Those who make their beds and those who prefer to leave it messy usually don't make the best roommates, but when it comes to which one is right, the jury is still out. Surprisingly, science shows that neither habit is necessarily better than the other, with evidence suggesting that making your bed may increase productivity and happiness, but leaving it undone may be better for your physical health.

Leave That Bed Messy

People who choose to leave their bed unmade may be viewed as lazy, but as a 2006 study showed, they may actually be onto something. According to the study, conducted by researchers from Kingston University in England, leaving your bed unmade helps to prevent the presence of allergen and asthma-causing dust mites.

The common household dust mite, also known as the bed mite, is a tiny insect less than a millimeter long that likes to live in pillows, mattresses, carpets, and general household furniture. It feeds on the leftover skin that humans are constantly shedding, and the average bed can host as many as 1.5 million of these tiny pests. According to the American College of Allergy, Asthma, & Immunology, these unwanted house guests are one of the most common causes of childhood asthma and exist regardless of whether your house is visibly dirty or sparkling clean.

As anyone who’s ever woken up sticking to their sheets has noticed, we sweat a lot while sleeping. According ot Stephen Pretlove, lead study researcher, dust mites can only survive in warm, damp conditions and live by "taking in water from the atmosphere using small glands on the outside of their body," the BBC reported. Our moist, warm bed sheets are the ideal environment for these home invaders.

For the study, the team used a computer model to track how changes in the home environment could affect dust mite numbers, and learned something surprising. Leaving your bed unmade throughout the day can help to remove the moisture from the sheets and mattress and thus kill off your bed’s mite population. According to Pretlove, this simple yet effective method of reducing dust mite populations may help to reduce the number of dust mite-related conditions.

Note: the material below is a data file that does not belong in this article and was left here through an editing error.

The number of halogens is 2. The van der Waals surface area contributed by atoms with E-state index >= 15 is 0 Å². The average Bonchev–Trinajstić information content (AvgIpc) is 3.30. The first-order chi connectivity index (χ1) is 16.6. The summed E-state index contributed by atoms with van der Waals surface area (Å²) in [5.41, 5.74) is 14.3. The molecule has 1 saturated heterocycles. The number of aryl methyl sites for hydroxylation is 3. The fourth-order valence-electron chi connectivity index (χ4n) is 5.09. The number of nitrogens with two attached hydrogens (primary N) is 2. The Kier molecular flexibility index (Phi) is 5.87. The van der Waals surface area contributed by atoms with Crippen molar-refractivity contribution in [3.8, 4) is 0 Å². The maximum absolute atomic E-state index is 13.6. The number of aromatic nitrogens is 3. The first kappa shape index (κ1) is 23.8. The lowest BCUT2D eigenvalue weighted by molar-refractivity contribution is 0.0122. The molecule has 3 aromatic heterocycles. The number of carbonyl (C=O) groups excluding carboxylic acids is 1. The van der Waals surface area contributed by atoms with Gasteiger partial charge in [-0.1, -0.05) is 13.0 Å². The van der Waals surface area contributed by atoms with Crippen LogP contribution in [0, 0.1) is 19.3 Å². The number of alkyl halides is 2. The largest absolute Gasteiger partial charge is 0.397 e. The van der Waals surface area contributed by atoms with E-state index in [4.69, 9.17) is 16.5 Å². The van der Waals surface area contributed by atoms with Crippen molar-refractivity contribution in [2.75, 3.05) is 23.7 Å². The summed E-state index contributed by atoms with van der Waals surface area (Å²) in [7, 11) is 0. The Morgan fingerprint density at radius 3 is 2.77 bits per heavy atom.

In Defense Of Tidiness

Leaving an unmade bed can reduce dust mite populations, but there are still valid reasons to go on and still make your bed each morning. In his commencement speech at the University of Texas, U.S. Navy Adm. William H. McRaven suggested that making your bed can increase your productivity for the rest of the day.

“If you make your bed every morning, you will have accomplished the first task of the day,” he said. “It will give you a small sense of pride, and it will encourage you to do another task, and another, and another. And by the end of the day that one task completed will have turned into many tasks completed.”

McRaven isn’t the first to link making your bed to increased productivity. Charles Duhigg, a Pulitzer Prize-winning reporter at The New York Times and author of The Power of Habit suggested that something as simple as making your bed every morning correlates with “a greater sense of well-being and stronger skills at sticking with a budget,” because it helps to start a chain reaction of good decisions, he explained in his book.

Gretchen Rubin, author of The Happiness Project and Happier at Home, found that completing everyday tasks significantly increased people's happiness. “When I was researching my book on happiness, this was the number one most impactful change that people brought up over and over,” Rubin told RealSimple. According to Rubin, making your bed in the morning is an easy way to ensure that you start your day on a positive note.

So there you have it: On the one hand, leaving your bed unmade may help to alleviate your allergy symptoms, but on the other hand, keeping your sleeping area tidy may increase your overall happiness and be the catalyst to help you do anything you set your mind to. Which side do you stand with?

Source: Pretlove S, Crowther D, Wilkinson T, Biddulph P, Oreszcyn T, Ridley T. A simple model for predicting the effect of hygrothermal conditions on populations of house dust miteDermatophagoides pteronyssinus (Acari: Pyroglyphidae). Experimental & Applied Acarology. 2006.